The modern age’s tell-tale sign of an area of interest gaining steam is the prevalence of click-bait article titles. It’s true. It happened with politics. It happened with cat memes. It happened with BitCoin. And now, it is happening with big data.
On the surface, there is little wrong with click-bait titles. The internet as it currently exists rewards those with high unique visitors, page views and click-thrus. A website needs people on their site to make money — and they need a lot of them, and often, to make a profit. Click-bait headlines, then, are just a sound business practice. After all, if you have good writers and a solid opinion, readers won’t be disappointed when they click.
However, the problem with click-bait headlines is that they only start to appear when topics reach a certain velocity on the web — that is, when more and more people start clicking on and then sharing the non-click-bait articles. With some publications getting increased traffic, and as the Google keyword starts to rise in rankings, publications writing on said topic growing in velocity need to stand out above the crowd. To do so, articles they publish need a solid, unique point of view. And a headline that dismisses discussion, a declarative if you will, is the perfect fodder for the digital space.
Miko Matsumura’s recent piece on Slashdot, “Data Science is Dead,” checks off every point on the click-bait headline list:
– it opposes the common perception in the industry
– it touches on a growing topic of concern (that of big data and its management)
– people’s livelihood is involved — and exaggerated
– and, while there are tidbits of truth throughout, the overall statement simply isn’t valid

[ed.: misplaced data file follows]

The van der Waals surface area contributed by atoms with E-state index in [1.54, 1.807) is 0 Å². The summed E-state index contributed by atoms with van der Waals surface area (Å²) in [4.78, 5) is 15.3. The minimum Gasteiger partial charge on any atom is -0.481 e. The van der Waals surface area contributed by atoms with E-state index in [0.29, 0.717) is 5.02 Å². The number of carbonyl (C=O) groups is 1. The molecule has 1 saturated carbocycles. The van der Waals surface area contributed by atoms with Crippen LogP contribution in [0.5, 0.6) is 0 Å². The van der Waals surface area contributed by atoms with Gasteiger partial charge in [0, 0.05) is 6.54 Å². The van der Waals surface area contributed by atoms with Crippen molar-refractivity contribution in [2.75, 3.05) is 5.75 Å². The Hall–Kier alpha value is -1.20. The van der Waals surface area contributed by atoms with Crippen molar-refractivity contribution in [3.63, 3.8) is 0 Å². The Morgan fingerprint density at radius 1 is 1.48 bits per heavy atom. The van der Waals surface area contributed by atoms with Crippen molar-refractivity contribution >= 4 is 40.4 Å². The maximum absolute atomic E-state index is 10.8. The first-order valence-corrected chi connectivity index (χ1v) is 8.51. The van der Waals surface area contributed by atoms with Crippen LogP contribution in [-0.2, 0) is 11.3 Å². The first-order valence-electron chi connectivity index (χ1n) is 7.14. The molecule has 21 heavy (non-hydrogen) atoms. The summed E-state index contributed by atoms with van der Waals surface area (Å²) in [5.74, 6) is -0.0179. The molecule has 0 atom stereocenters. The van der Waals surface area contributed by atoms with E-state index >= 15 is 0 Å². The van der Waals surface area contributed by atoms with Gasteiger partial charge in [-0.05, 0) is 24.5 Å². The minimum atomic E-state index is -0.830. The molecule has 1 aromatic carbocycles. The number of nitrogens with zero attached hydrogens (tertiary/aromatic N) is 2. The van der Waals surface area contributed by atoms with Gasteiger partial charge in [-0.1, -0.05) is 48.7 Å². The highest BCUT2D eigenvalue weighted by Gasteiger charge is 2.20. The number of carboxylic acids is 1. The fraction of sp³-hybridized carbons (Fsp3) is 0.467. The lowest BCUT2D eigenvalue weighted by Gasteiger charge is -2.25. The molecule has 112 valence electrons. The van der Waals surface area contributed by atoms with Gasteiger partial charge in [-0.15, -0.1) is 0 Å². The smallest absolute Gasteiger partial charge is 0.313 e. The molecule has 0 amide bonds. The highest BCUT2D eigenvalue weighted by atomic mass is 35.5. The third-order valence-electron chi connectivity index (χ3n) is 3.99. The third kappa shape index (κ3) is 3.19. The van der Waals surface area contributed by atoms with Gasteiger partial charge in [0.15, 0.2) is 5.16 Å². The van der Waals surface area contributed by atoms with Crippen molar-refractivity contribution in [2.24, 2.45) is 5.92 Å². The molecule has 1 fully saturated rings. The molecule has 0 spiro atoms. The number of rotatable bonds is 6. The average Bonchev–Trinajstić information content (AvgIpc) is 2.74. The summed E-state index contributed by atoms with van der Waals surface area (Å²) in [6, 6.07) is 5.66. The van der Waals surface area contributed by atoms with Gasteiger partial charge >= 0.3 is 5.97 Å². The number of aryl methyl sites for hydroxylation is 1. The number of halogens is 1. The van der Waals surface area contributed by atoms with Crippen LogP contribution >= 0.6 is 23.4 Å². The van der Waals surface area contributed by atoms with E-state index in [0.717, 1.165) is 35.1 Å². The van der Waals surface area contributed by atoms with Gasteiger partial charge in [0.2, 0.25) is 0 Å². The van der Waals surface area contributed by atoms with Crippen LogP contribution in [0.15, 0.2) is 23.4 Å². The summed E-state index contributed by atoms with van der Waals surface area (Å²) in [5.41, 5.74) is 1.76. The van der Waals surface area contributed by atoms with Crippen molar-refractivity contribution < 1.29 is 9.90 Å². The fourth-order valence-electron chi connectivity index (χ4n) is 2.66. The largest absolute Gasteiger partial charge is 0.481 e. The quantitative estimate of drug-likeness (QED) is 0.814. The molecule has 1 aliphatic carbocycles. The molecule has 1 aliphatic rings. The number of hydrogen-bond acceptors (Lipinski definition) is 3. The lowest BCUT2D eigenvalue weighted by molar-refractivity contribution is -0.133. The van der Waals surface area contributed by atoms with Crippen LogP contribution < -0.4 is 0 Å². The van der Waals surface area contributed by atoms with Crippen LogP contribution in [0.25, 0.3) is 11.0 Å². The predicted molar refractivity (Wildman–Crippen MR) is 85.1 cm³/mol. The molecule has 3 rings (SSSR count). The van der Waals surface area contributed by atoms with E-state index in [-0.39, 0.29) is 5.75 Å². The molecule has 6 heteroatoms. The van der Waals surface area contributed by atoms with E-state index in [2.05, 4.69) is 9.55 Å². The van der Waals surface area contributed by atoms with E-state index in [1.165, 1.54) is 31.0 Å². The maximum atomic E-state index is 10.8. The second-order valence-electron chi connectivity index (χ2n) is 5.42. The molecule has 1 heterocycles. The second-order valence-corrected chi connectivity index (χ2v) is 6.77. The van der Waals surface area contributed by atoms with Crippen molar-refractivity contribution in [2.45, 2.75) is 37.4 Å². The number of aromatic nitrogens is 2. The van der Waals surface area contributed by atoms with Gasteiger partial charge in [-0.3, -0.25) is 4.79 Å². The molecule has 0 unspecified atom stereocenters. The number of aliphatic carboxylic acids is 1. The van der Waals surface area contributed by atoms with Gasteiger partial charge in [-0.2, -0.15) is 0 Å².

Because data science is not dead. In fact, it has hardly even seen its heyday.
Facebook alone collects more than 500 terabytes of data a day. As of 2013, there are 667 exabytes of data flowing over the Internet annually. Big data management platforms like Krux, BlueKai and Palantir are being used in the world’s biggest corporations — at levels spanning executives to the interns.
Obama used big data to get re-elected, despite disparaging numbers that showed he had a subpar approval rating.
Big data is here to stay — and it is growing at a velocity faster than cute cat memes could ever. Ignore big data, and your business will fail. Don’t invest in the data scientists to handle that data and, more importantly, secure it, then you might has well have ignored it to begin with.
But Matsumura’s piece isn’t all wrong.
“We create more data in a single day today than all the data in human history prior to 2013. Unfortunately, unless this is structured data, you will be subjected to the data equivalent of dumpster diving,” wrote Matsumura.
True. Structured and actionable data is a necessary piece to the puzzle when it comes to making big data investments pay off. Because of this, most large corporations do not need (read that again: do not need) a data scientist. All they need is a big data platform that segments the data points they are interested in, connects the dots between what would have previously been undiscoverable points of information about customers, and then makes that information actionable enough to affect the bottom line.
Umbel does that. And you know who we have working on our back-end to make sure that happens?
There’s the truth. Data science is not dead. Instead, it is growing and becoming an ever-more needed enterprise in today’s economy. Because no CEO is going to become a data miner. Because no journalist is going to sort through millions of data points. Because no one has time for spreadsheets on spreadsheets of numbers and names. This is why data scientists are needed. This is why data science is not dead.
Because we all need platforms that do the dirty work for us. And only data scientists know how to build them.
Want more information on how Umbel’s platform puts the power of a data scientist at your fingertips? Check out a demo — and see what our very own data scientists have been up to.